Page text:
Once in a lifetime snorkel experience
A contribution by the Friends of Te Whanganui-A-Hei Marine Reserve Trust
The Experiencing Marine Reserves (EMR) Te Kura Moana annual Poor Knights snorkel trip took place on Friday, 13 May. As in previous years, the trip was sponsored by Dive! Tutukaka and the Bobby Stafford-Bush Foundation. Students came from as far north as Kerikeri and as far south as the Catlins in Otago. They were selected based on the action projects they undertook and the enthusiasm they showed when studying and experiencing the marine environment.
The national delivery of the EMR programme is supported by the Tindall Foundation. The Friends of Te Whanganui-A-Hei Marine Reserve Trust is responsible for the delivery of EMR on the Coromandel Peninsula and Hauraki Plains.
EMR started in Tai Tokerau/Northland in 2001 with just three schools and the idea of comparing unprotected marine areas to fully protected marine reserves. Water safety messages are embedded throughout the programme. Seeing huge tāmure/ snapper swimming in the ocean has inspired thousands of children to take action for the marine environment and to exercise kaitiakitanga (guardianship) for their local beach or harbour.
Due to bad weather and the Covid-19 pandemic the Friends of Te Whanganui-A-Hei Marine Reserve Trust could not run a full EMR programme over the course of the past few months and organised an “Ocean Art” competition instead. The purpose of the competition was to promote marine conservation and information about Te Whanganui-A-Hei Marine Reserve. The competition was won by Daniel Vaughan of Mercury Bay Area School and Zander Allan Curnow of Parawai school.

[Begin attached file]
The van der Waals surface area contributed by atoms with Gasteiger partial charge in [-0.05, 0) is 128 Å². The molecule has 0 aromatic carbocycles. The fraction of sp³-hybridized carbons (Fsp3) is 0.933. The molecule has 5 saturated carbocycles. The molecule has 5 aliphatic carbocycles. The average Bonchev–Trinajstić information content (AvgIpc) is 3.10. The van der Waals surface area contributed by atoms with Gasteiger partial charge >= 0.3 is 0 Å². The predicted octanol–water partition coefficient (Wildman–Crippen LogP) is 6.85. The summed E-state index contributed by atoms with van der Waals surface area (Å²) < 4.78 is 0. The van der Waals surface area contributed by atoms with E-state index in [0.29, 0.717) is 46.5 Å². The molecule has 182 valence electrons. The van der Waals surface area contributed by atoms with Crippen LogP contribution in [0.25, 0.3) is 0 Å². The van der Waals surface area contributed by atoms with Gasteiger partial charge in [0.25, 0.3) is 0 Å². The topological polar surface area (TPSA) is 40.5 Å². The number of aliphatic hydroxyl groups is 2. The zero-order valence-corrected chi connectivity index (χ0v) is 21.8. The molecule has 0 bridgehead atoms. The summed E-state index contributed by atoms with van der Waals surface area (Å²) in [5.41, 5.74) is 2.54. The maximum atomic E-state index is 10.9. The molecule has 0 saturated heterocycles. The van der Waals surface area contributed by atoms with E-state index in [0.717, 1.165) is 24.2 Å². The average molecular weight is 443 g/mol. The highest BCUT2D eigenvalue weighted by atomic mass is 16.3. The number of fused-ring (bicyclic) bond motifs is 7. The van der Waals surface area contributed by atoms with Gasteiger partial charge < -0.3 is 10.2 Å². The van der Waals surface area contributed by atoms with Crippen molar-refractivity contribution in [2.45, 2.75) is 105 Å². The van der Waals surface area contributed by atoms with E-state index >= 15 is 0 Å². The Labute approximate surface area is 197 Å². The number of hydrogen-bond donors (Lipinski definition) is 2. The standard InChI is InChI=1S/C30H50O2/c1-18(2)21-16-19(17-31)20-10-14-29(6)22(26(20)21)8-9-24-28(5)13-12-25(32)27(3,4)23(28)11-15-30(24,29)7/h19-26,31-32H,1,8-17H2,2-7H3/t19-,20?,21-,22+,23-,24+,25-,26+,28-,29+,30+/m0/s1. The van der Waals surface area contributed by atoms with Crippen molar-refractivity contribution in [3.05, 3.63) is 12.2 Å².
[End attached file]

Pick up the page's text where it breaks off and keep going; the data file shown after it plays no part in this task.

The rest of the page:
This year, 31 students and 29 parents/caregivers from 22 schools participated in the Poor Knights trip. Special guests included representatives from non-profit organisation, Live Ocean, and Vanessa Grace with her stepson, who represented the legacy of and lifelong commitment to marine conservation by the late Dr Roger Grace.
Travelling on the vessel “Perfect Day”, the snorkel site was the Gardens at Maroro Bay. This part of the Poor Knights Islands has been protected by a no-take status since 1981. The participants were delighted to see thousands of two spot demoiselles, black angel fish, snapper galore and the friendly sandagers wrasse. The conditions were like an aquarium.
It was the first time Daniel Vaughan and his father, Grant, visited the poor Knights. “I was excited to come here,” said Daniel. “It was really fun. I liked diving down and seeing all the fish. I saw an eagle ray, it was so close I could have dived down and touched it. I also saw a really cool jellyfish that was drifting along and had flashing lights on the side.”
Grant said his first look underwater was a shock. “The clarity of the water was a standout thing, so different to back home,” he said. “Daniel has really blown me away with the time and effort he put into his artwork. He spent days on it, the research he did and the way he portrayed the fish. I was super impressed and really happy for him that he got selected.”
Anyone who would like more information or to register their school’s interest in the EMR programme, must please contact Hauraki/Coromandel Regional Coordinator, Amber Boyd, email firstname.lastname@example.org. Donations can be made to The Friends of Te Whanganui-A-Hei Marine Reserve Trust (Charities Services number CC43790), account number 03-1578 0095821-000.
Pictured is Mercury Bay Area School student, Daniel Vaughan (second from the left) and Parawai School student, Zander Allan Curnow (next to Daniel), with their parents, Grant (on the left) and Dave, during the annual Experiencing Marine Reserves Te Kura Moana Poor Knights snorkel trip on 13 May.